On protected areas, poverty conservation

Elison Karuhanga

What you need to know:

  • We are being advised to stop even the most responsible projects on account of imaginary lions.    

Earlier this week, Buckingham Palace announced the death of Queen Elizabeth II. We start this column by sending condolences to the British royal family, King Charles and the people of the United Kingdom. Fare well Your Majesty.

In the same week, the UK got a new prime minister, Liz Truss. During the leadership campaign, Ms Truss repeatedly said boosting domestic energy supply would be part of her focus in seeking to bring down prices and in her first parliamentary appearance, she reiterated that the solution to the current high energy prices is extraction of more oil from the North Sea.

As one of the oldest producing hydrocarbon basins in the world, the North Sea has been a major contributor to European economies for 50 years. The North Sea is also one of the world’s most productive areas for fish and has a huge fishing community. The total biomass of all fish in the North Sea is estimated at approximately 10 million tonnes; 230 species of fish and 31 species of sea birds breeding along its coast, in addition to approximately 16 whale species in the North Sea. There are a number of endangered plants and animals in the North Sea. 

In spite of this, the decision to develop North Sea oil assets is not limited to the UK; this year, Norway issued 53 new licences to drill for oil in the North Sea. The need for energy security and cheaper energy prices cannot be disputed. 

Indeed, the German governing coalition that includes the Green Party is resorting to coal – the dirtiest fossil fuel – to power German industry. This coalition includes the German MP Kathrin Hennerberger who has been outspoken in her criticism against the East African Crude Oil Pipeline (EACOP).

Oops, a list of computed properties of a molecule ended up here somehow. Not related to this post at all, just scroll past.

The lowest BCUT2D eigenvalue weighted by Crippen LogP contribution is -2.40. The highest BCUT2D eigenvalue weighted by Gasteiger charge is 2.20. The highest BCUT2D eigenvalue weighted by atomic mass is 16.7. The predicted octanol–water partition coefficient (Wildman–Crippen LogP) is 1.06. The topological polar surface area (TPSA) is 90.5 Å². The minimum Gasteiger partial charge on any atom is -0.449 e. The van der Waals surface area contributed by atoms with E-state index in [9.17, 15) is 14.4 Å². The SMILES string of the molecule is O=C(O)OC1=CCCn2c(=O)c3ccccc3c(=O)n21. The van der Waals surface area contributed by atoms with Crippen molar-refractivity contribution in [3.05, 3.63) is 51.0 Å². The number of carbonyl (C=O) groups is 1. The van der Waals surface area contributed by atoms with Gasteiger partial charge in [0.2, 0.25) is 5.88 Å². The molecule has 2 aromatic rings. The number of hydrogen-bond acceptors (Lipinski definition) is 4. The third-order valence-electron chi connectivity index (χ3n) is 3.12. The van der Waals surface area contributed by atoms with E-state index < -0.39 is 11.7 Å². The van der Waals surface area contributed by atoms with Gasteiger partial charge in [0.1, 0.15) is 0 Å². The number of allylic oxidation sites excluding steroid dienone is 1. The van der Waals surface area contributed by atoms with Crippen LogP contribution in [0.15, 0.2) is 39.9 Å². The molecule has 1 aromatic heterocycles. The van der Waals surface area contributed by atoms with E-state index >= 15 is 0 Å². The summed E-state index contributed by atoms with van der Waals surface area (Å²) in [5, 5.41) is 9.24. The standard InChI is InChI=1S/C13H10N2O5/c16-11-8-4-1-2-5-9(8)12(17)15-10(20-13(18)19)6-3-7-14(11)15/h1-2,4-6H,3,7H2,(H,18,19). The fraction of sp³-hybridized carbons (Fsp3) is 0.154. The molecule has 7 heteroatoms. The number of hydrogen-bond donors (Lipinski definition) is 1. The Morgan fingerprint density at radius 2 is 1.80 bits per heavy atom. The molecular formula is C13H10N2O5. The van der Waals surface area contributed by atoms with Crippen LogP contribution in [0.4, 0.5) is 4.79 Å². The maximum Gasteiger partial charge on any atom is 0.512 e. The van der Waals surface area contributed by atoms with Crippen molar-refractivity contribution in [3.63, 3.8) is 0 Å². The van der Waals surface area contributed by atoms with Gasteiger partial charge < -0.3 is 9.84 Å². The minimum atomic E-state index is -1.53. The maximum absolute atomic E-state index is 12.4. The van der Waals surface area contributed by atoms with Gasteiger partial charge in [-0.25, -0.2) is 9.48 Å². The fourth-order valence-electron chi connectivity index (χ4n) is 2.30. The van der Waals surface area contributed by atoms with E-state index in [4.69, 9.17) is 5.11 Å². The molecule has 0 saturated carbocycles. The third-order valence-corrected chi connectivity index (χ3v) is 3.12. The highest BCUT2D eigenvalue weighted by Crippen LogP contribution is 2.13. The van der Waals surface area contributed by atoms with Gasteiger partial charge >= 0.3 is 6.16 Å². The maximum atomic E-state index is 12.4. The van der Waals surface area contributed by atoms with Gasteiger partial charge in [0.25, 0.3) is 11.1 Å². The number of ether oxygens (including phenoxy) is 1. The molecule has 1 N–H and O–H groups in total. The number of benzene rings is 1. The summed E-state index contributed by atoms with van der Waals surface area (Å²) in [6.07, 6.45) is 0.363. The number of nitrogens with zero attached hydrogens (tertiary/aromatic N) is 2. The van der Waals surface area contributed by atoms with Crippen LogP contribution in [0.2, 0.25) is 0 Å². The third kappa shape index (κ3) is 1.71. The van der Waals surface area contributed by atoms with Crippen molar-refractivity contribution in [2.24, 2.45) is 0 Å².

Ironically, as the protected habitats of the North Sea experience more exploration, the Western press is still concerned with EACOP. The latest attack on EACOP is from National Geographic, in an article titled ‘Economic lifeline or climate peril’ where National Geographic informed its readers that on a map EACOP “resembles an elongated frying pan” and it will pass through “savannahs roamed by lions and elephants”.

Unless our friends at National Geographic have their own EACOP route which has lions and elephants, this is false. They join other prominent Western publications like African Business Review that alleged that EACOP will “tear through 230 rivers.” Clearly, there is an industry that is dedicated to manufacturing information about EACOP.

Ms Truss is right about the quick solution to the current global energy crisis, it is more oil production. Upstream fossil fuel development is vital to meeting the planet’s energy needs and pipelines are the accepted means of doing so. Al Jazeera recently reported that at least 2,381 oil and gas pipelines were operating worldwide across 162 countries. Of these, the USA has the longest network of pipelines - followed by Russia, Canada and China. The EACOP pipeline would cover a stretch of 1,433km – around 0.1 percent of the world’s pipeline network.

In addition, it is important to look at the available resources on oil and gas exploration in a holistic manner. In his award winning book, The Plundered Planet, Oxford scholar Paul Collier pointed out that the rich countries of the world occupy a quarter of the earth’s surface. He stated that the value of their known “subsoil assets” (oil, gas, coal and minerals) is $114,000 per square kilometre of land. 

Africa, which occupies another quarter of the earth’s surface, has only $23,000 worth of known subsoil assets. Why? Because Africa remains terribly unexplored. 

While the rich world is developing its resources under some of the world’s most ecologically protected areas, we are being advised to stop even the most responsible projects on account of imaginary lions. It is clear that we are dealing with an industry that is working hard to conserve poverty. The first industry we need to decommission and close, long before we close the oil industry, is this poverty conservation industry. 

Elison Karuhanga is an advocate and partner at Kampala Associated Advocates